Not to downplay the legitimate concerns and melencholy in this thread, but I don't think things are completely hopeless. Just like Prospero I bought my power in another era (just a few years later than him, I think), when I was in my early 20s. My collection in today's prices probably exceeds my entire net worth until I was at least 30. The idea of getting into collecting at these prices isn't just unlikely to me, I literally can't even conceive of how I could have done it. So I know that there are 19 year old planeswalkers out there who are watching IamActuallyLvL1 and ChubbyRain (or whoever the modern equivalent of Oscar Tan is), just as excited as I was, but they'll never be able to own a Lotus. And that makes me sad.
But it's also not exactly new.
Everyone has a budget. Some money they're willing to set aside on their hobby, with maybe a little breathing room if they save up for a while. While card prices consistently rise faster than inflation or salaries, the amount of people with hobby budgets bigger than a vintage collection shrinks and shrinks, but there's never been a time where everyone could play. People have loans, families to take care of. A few summers ago I played FNM in Mexico City, and when I told some of them that I mostly liked to play Vintage, they literally didn't believe there was a format where people actually played with Moxes.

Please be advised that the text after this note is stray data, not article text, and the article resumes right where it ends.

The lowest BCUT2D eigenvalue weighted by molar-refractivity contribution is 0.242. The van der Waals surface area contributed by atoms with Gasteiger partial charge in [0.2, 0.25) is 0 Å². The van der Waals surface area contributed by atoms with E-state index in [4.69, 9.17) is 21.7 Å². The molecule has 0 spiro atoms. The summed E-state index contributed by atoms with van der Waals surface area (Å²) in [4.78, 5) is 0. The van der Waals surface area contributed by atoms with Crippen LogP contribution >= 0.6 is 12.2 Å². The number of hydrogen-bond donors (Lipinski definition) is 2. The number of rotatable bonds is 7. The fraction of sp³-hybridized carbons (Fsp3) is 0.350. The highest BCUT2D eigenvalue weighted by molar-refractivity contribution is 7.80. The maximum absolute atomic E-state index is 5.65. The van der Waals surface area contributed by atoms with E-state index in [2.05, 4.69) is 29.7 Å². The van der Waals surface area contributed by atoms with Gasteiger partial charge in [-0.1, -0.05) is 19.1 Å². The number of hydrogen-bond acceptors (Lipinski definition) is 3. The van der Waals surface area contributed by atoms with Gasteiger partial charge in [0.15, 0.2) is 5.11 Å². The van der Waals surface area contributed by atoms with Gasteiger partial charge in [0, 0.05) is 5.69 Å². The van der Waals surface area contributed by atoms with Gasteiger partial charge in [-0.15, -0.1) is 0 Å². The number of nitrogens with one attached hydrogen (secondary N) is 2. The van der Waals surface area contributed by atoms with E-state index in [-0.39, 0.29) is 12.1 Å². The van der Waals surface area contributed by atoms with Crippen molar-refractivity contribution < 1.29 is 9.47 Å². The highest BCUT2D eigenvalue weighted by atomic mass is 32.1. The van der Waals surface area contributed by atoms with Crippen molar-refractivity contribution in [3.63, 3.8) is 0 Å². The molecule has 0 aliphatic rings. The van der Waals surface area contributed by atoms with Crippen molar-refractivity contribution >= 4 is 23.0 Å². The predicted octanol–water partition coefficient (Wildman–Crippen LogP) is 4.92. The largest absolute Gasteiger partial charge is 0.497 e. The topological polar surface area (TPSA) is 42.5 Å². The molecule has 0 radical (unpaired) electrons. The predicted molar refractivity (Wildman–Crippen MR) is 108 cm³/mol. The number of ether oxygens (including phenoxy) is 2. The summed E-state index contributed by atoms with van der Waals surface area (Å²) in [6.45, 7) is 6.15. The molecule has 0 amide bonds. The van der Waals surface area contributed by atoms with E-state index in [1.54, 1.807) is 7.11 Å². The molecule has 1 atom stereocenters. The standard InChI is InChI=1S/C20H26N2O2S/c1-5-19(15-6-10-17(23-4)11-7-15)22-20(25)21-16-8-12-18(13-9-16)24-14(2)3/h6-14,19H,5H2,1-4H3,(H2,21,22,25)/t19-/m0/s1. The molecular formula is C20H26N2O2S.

Collecting is fun, it's an important part of the hobby for a lot of people, I'm a (recovering) collector myself ... but the hobby and the community is so much bigger than the cardboard. This is where the hope comes in: Most of the world was already priced out of Vintage in 2002 before I started playing, and as I was road-tripping from tournament to tournament in my early 20s, every month another friend of mine would sell off their power to pay rent and never get it back. But they didn't all stop playing, or being part of the community. This problem that some people are experiencing for the first time now? There's people all over the world who have been working at, and enjoying Vintage, despite their inability to afford a Lotus.
In the past two decades there's been an explosion of wotc-liberated magic communities, with Commander likely more popular than all sanctioned magic combined. But (at least on a large scale) Vintage was the first community that realized (amicably) that WotC couldn't give the format the attention it needed. Where sanctioned tournaments, mothership articles and WPN stores fell short, players stepped up.
You don't need to abolish the reserved list to be a part of Vintage, you don't need to legalize CE or print snow duals.
You just need each other.